The National Construction Code (NCC) is updated every 3 years, based on required regulatory practices, industry research, public feedback and policy directions from governments between publishing cycles. The lifecycle of the NCC is continuous and at any point in time the Australian Building Codes Board (ABCB) will be at a stage in this cycle.

Lifecycle of the NCC

Stage 1 – Research, investigation and content development

The cycle begins with the ABCB considering changes to the NCC based on public feedback, industry research and trends, and ministerial policy direction. Suggestions can be submitted any time as a Proposal for Change (PFC). All major changes go through some form of impact analysis to help decision makers understand the costs, benefits and impact of the proposed change.

Stage 2 – Content confirmed

All proposed changes are presented to the ABCB’s Building Codes Committee and Plumbing Code Committee for technical review and consideration.

Stage 3 – Editing, drafting and publication

About halfway through the cycle, proposed changes are prepared as a draft for public consultation. This is known as a Public Comment Draft (PCD). The NCC PCD is endorsed by the Board before publication.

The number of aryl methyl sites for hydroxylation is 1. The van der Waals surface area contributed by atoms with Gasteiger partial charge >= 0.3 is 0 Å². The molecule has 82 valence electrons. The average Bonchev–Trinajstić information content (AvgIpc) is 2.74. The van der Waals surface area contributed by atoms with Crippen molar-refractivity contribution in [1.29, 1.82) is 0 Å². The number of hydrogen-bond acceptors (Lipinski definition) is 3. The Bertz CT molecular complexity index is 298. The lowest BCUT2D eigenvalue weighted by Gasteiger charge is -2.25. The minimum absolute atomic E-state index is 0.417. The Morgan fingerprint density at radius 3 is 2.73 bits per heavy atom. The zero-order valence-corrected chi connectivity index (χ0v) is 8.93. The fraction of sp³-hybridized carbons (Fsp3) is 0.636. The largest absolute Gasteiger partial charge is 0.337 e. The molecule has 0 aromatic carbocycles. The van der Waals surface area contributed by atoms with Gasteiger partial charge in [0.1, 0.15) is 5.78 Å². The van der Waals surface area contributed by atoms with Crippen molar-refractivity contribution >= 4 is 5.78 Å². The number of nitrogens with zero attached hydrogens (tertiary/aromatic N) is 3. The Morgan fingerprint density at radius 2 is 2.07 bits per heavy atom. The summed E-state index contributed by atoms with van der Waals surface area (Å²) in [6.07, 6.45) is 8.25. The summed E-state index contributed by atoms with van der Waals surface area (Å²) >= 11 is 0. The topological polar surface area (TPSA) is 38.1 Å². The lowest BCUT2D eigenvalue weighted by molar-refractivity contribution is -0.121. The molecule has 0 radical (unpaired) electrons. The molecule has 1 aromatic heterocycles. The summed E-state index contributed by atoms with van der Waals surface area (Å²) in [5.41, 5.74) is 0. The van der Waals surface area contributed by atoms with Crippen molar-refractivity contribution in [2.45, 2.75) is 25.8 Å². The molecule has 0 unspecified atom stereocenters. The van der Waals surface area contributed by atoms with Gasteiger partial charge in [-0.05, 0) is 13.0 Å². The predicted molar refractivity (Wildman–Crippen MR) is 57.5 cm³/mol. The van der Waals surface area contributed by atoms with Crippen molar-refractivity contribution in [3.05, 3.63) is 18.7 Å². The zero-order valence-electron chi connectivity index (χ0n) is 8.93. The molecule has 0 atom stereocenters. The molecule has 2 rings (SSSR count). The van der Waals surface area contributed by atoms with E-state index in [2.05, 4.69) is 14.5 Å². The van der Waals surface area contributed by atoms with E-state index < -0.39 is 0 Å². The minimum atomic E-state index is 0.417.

Stage 4 – Public comment

The PCD is the last opportunity in the NCC development process for public feedback. This stage is focused on seeking comment about the changes that have made it through earlier stages, rather than gathering new ideas for further change.

Stage 5 – Finalising changes

After we consider feedback from consultation, the Board receives the final draft of the NCC for endorsement. Building Ministers from the commonwealth and jurisdictions are responsible for providing final approval, and an official adoption date of the new NCC.

Stage 6 – Publishing

Prior to adoption, the ABCB publishes a preview of the new edition to allow users to familiarise themselves with the changes. We also prepare a wide range of information and education resources to help users understand these changes.

Stage 7 – Commencement

Once the new NCC is officially adopted, we start again on the next edition, and the 3-year-cycle recommences.